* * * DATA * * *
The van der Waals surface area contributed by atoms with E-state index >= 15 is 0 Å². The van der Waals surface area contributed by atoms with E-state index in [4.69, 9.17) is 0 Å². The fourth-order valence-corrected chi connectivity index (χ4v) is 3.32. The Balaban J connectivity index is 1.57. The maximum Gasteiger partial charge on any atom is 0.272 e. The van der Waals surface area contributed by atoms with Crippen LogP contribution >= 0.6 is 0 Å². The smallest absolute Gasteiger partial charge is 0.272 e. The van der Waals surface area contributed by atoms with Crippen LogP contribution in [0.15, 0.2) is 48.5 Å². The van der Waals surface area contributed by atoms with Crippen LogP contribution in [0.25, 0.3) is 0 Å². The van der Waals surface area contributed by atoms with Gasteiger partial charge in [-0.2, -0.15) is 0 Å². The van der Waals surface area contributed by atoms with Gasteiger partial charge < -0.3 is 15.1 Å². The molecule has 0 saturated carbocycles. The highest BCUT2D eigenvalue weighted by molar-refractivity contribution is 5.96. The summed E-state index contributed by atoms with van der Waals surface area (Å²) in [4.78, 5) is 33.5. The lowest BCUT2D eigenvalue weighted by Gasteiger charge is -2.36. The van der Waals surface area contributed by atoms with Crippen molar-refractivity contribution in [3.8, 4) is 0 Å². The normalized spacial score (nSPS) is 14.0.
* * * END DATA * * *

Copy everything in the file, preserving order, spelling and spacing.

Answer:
The van der Waals surface area contributed by atoms with E-state index >= 15 is 0 Å². The van der Waals surface area contributed by atoms with E-state index in [4.69, 9.17) is 0 Å². The fourth-order valence-corrected chi connectivity index (χ4v) is 3.32. The Balaban J connectivity index is 1.57. The maximum Gasteiger partial charge on any atom is 0.272 e. The van der Waals surface area contributed by atoms with Crippen LogP contribution >= 0.6 is 0 Å². The smallest absolute Gasteiger partial charge is 0.272 e. The van der Waals surface area contributed by atoms with Crippen LogP contribution in [0.15, 0.2) is 48.5 Å². The van der Waals surface area contributed by atoms with Crippen LogP contribution in [0.25, 0.3) is 0 Å². The van der Waals surface area contributed by atoms with Gasteiger partial charge in [-0.2, -0.15) is 0 Å². The van der Waals surface area contributed by atoms with Gasteiger partial charge < -0.3 is 15.1 Å². The molecule has 0 saturated carbocycles. The highest BCUT2D eigenvalue weighted by molar-refractivity contribution is 5.96. The summed E-state index contributed by atoms with van der Waals surface area (Å²) in [4.78, 5) is 33.5. The lowest BCUT2D eigenvalue weighted by Gasteiger charge is -2.36. The van der Waals surface area contributed by atoms with Crippen molar-refractivity contribution in [3.8, 4) is 0 Å². The normalized spacial score (nSPS) is 14.0.